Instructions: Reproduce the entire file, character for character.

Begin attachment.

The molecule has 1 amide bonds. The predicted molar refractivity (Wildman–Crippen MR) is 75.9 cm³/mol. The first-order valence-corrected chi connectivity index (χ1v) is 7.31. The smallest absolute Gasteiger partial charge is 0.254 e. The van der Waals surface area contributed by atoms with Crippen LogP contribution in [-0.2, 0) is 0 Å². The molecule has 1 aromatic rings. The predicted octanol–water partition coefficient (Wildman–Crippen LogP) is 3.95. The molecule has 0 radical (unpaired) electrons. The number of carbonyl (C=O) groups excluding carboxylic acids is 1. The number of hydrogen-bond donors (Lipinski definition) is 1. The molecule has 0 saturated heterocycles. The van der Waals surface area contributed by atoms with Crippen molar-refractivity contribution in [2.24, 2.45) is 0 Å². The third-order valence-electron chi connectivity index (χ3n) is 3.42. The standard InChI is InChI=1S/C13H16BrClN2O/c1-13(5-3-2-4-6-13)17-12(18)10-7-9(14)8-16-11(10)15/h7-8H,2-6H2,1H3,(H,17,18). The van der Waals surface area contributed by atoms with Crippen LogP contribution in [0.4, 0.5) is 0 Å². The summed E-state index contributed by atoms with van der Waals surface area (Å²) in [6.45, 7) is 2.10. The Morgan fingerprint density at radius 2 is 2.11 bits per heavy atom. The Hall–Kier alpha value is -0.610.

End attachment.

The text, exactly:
The molecule has 1 amide bonds. The predicted molar refractivity (Wildman–Crippen MR) is 75.9 cm³/mol. The first-order valence-corrected chi connectivity index (χ1v) is 7.31. The smallest absolute Gasteiger partial charge is 0.254 e. The van der Waals surface area contributed by atoms with Crippen LogP contribution in [-0.2, 0) is 0 Å². The molecule has 1 aromatic rings. The predicted octanol–water partition coefficient (Wildman–Crippen LogP) is 3.95. The molecule has 0 radical (unpaired) electrons. The number of carbonyl (C=O) groups excluding carboxylic acids is 1. The number of hydrogen-bond donors (Lipinski definition) is 1. The molecule has 0 saturated heterocycles. The van der Waals surface area contributed by atoms with Crippen molar-refractivity contribution in [2.24, 2.45) is 0 Å². The third-order valence-electron chi connectivity index (χ3n) is 3.42. The standard InChI is InChI=1S/C13H16BrClN2O/c1-13(5-3-2-4-6-13)17-12(18)10-7-9(14)8-16-11(10)15/h7-8H,2-6H2,1H3,(H,17,18). The van der Waals surface area contributed by atoms with Crippen LogP contribution in [0.4, 0.5) is 0 Å². The summed E-state index contributed by atoms with van der Waals surface area (Å²) in [6.45, 7) is 2.10. The Morgan fingerprint density at radius 2 is 2.11 bits per heavy atom. The Hall–Kier alpha value is -0.610.